. . . actually, it is worse than that.
Not knowing who the Beatles were in the 1960s would have had little impact upon the reality of daily life. It might have left one open to mockery, but it would not have affected how one communicated, how one did business, how one heard news, how one went shopping, how one managed one’s finances, how one presented oneself to the world.
As great as the Beatles were, their influence did not change the way we lived. The Internet, on the other hand, has had a profound impact in almost every area of human activity – it has, at once, shrunk and expanded the world. Nothing is now remote, but infinite knowledge is now available.
Profound social and ethical issues are raised by questions that range from who controls information on a global basis to what intimate details are being shared in social networks. Massive opportunities arise for those who are in the business of communicating a message.
Christians, reputedly in the business of being concerned at the issues confronting humanity and alleging that they have news to share with the world, might reasonably be expected to have some interest in the Internet.
In fact, serious Christians could surely be assumed to be running to keep up with all the developments. Mobile broadband, Wifi hotspots, social networking, iPhone appliances: these are changing the way we live, the way we communicate, the friends we have. Amongst the vast raft of complex issues, virtual relationships pose questions about personal morality; online trading poses questions about business morality; blog smear campaigns pose questions about political morality; the list is potentially endless.
Imagine yourself as a Christian who believed in changing the world: wouldn’t you be saying, ‘we need to look at these issues’. Wouldn’t you be saying, ‘this is where our young people are; we need to be here’? Wouldn’t you be saying, ‘there are an awful lot of people using the Net for an awful lot of thing; I think we should be there in the middle of it all”.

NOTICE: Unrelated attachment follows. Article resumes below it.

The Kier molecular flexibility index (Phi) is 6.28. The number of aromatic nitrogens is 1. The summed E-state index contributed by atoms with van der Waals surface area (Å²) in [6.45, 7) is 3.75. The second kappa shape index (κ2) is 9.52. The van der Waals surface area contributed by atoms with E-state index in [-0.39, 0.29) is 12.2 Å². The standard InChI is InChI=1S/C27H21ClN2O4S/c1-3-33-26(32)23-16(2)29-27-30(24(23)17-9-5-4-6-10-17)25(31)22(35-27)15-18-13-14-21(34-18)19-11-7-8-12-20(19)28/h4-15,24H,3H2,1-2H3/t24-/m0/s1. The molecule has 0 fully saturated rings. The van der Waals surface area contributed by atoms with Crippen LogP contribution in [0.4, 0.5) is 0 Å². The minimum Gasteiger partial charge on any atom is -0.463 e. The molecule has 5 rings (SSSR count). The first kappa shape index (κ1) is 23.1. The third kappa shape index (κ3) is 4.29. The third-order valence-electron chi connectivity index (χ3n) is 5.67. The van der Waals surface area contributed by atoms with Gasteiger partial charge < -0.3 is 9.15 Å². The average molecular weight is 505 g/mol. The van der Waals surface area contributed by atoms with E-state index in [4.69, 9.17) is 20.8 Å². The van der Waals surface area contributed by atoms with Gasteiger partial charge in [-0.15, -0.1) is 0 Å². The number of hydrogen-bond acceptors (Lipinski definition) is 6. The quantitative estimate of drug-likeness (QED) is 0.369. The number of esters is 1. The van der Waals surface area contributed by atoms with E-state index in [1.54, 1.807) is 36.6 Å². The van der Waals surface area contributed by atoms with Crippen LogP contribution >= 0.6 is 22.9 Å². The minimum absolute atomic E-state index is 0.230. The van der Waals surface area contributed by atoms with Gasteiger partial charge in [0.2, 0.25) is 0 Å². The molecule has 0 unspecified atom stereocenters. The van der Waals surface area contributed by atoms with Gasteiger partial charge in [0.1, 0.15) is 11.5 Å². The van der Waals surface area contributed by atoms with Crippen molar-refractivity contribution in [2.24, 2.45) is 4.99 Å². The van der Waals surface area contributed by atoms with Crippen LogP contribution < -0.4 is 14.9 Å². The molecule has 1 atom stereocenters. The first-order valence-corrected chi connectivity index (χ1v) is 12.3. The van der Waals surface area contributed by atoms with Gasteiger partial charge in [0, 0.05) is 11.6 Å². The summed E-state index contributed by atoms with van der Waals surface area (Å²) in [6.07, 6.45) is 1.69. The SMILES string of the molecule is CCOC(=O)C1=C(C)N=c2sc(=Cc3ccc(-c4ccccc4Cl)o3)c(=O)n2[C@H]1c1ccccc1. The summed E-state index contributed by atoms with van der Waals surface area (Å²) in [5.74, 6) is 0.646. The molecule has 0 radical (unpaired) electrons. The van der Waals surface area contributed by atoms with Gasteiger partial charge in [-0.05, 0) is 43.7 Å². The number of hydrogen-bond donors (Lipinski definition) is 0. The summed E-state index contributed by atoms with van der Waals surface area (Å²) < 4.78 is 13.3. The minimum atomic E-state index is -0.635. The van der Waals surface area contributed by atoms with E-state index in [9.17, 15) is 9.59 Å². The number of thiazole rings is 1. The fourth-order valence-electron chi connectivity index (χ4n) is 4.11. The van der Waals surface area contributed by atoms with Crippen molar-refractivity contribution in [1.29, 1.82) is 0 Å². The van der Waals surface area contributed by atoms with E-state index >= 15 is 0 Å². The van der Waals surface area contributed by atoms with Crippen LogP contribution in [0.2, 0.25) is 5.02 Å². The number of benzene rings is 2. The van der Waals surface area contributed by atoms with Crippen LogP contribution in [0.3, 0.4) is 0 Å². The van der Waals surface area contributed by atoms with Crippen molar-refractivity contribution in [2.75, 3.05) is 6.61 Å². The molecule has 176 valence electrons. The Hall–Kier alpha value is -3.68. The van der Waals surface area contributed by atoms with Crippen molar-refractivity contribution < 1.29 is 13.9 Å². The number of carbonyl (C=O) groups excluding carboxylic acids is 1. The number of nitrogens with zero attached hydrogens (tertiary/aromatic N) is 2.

If you were part of a church committee and you wanted to engage with the 21st Century world, you would surely be urging that resources be devoted to taking the church to where the people are. Mission work has shifted from distant lands to cyber space; but the church cannot comprehend that the world has changed.
The Church of Ireland so struggles with the 21st Century that this morning it approved the disbandment of its Internet Committee (a colleague announced this on his Facebook page using his iPhone). Perhaps the committee had been very limited in its remit, and perhaps more might have been achieved, but instead of strengthening its resources and expanding its work, the Church of Ireland Standing Committee agreed that the Internet Committee should cease to exist.
It is a decision that is hard to comprehend. It demonstrates a disconnectedness from reality on a par with the legendary magistrate who asked in the 1960s, “who are the Beatles?” More than that, it demonstrates a turning of the back on the world that Jesus came to save.